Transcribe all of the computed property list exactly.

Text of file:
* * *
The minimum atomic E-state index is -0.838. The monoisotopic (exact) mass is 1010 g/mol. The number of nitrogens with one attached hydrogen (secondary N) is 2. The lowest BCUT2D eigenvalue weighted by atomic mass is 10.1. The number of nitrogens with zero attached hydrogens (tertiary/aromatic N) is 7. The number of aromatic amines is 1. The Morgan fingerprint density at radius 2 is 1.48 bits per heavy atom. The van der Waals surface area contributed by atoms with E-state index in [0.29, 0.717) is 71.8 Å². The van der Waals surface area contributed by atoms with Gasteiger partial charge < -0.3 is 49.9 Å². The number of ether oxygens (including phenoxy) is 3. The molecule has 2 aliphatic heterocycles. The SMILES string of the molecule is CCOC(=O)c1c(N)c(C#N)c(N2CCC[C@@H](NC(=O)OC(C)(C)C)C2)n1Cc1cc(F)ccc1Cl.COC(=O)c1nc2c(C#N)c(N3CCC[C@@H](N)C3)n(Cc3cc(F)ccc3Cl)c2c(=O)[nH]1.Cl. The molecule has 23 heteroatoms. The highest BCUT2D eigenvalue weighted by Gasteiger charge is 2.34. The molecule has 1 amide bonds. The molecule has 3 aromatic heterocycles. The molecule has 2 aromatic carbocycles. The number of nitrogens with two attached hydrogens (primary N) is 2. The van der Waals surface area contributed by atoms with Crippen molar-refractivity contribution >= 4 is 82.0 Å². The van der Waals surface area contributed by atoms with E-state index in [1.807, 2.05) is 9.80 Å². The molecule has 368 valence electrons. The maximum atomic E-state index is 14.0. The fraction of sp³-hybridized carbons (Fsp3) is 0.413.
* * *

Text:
The minimum atomic E-state index is -0.838. The monoisotopic (exact) mass is 1010 g/mol. The number of nitrogens with one attached hydrogen (secondary N) is 2. The lowest BCUT2D eigenvalue weighted by atomic mass is 10.1. The number of nitrogens with zero attached hydrogens (tertiary/aromatic N) is 7. The number of aromatic amines is 1. The Morgan fingerprint density at radius 2 is 1.48 bits per heavy atom. The van der Waals surface area contributed by atoms with E-state index in [0.29, 0.717) is 71.8 Å². The van der Waals surface area contributed by atoms with Gasteiger partial charge < -0.3 is 49.9 Å². The number of ether oxygens (including phenoxy) is 3. The molecule has 2 aliphatic heterocycles. The SMILES string of the molecule is CCOC(=O)c1c(N)c(C#N)c(N2CCC[C@@H](NC(=O)OC(C)(C)C)C2)n1Cc1cc(F)ccc1Cl.COC(=O)c1nc2c(C#N)c(N3CCC[C@@H](N)C3)n(Cc3cc(F)ccc3Cl)c2c(=O)[nH]1.Cl. The molecule has 23 heteroatoms. The highest BCUT2D eigenvalue weighted by Gasteiger charge is 2.34. The molecule has 1 amide bonds. The molecule has 3 aromatic heterocycles. The molecule has 2 aromatic carbocycles. The number of nitrogens with two attached hydrogens (primary N) is 2. The van der Waals surface area contributed by atoms with Crippen molar-refractivity contribution >= 4 is 82.0 Å². The van der Waals surface area contributed by atoms with E-state index in [1.807, 2.05) is 9.80 Å². The molecule has 368 valence electrons. The maximum atomic E-state index is 14.0. The fraction of sp³-hybridized carbons (Fsp3) is 0.413.